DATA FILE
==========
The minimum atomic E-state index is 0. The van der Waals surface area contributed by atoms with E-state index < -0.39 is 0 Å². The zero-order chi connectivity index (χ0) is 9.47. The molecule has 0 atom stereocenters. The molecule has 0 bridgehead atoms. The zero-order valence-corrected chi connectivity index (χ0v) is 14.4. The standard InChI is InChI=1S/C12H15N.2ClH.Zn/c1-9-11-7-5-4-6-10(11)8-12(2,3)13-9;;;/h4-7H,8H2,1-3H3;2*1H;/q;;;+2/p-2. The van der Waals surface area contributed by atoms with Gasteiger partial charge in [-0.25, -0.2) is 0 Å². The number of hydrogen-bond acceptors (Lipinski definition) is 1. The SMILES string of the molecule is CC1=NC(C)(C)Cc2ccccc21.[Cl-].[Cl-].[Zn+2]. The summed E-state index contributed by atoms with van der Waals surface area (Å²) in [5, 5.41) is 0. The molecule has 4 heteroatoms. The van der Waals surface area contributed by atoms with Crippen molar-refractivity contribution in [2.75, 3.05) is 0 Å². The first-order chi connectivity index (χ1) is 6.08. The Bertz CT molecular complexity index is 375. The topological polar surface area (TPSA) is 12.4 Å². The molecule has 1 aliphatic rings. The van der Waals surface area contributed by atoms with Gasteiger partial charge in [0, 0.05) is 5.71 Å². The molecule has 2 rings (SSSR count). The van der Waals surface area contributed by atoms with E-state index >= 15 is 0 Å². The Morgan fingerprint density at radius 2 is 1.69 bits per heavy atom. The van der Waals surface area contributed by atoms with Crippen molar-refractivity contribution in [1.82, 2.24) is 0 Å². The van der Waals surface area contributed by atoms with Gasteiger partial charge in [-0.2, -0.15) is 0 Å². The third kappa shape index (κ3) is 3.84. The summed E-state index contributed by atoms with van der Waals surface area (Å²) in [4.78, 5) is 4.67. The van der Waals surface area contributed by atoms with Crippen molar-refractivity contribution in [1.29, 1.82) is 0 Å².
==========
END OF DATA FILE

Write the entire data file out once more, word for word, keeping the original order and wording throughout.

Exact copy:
The minimum atomic E-state index is 0. The van der Waals surface area contributed by atoms with E-state index < -0.39 is 0 Å². The zero-order chi connectivity index (χ0) is 9.47. The molecule has 0 atom stereocenters. The molecule has 0 bridgehead atoms. The zero-order valence-corrected chi connectivity index (χ0v) is 14.4. The standard InChI is InChI=1S/C12H15N.2ClH.Zn/c1-9-11-7-5-4-6-10(11)8-12(2,3)13-9;;;/h4-7H,8H2,1-3H3;2*1H;/q;;;+2/p-2. The van der Waals surface area contributed by atoms with Gasteiger partial charge in [-0.25, -0.2) is 0 Å². The number of hydrogen-bond acceptors (Lipinski definition) is 1. The SMILES string of the molecule is CC1=NC(C)(C)Cc2ccccc21.[Cl-].[Cl-].[Zn+2]. The summed E-state index contributed by atoms with van der Waals surface area (Å²) in [5, 5.41) is 0. The molecule has 4 heteroatoms. The van der Waals surface area contributed by atoms with Crippen molar-refractivity contribution in [2.75, 3.05) is 0 Å². The first-order chi connectivity index (χ1) is 6.08. The Bertz CT molecular complexity index is 375. The topological polar surface area (TPSA) is 12.4 Å². The molecule has 1 aliphatic rings. The van der Waals surface area contributed by atoms with Gasteiger partial charge in [0, 0.05) is 5.71 Å². The molecule has 2 rings (SSSR count). The van der Waals surface area contributed by atoms with E-state index >= 15 is 0 Å². The Morgan fingerprint density at radius 2 is 1.69 bits per heavy atom. The van der Waals surface area contributed by atoms with Crippen molar-refractivity contribution in [1.82, 2.24) is 0 Å². The van der Waals surface area contributed by atoms with Gasteiger partial charge in [-0.2, -0.15) is 0 Å². The third kappa shape index (κ3) is 3.84. The summed E-state index contributed by atoms with van der Waals surface area (Å²) in [4.78, 5) is 4.67. The van der Waals surface area contributed by atoms with Crippen molar-refractivity contribution in [1.29, 1.82) is 0 Å².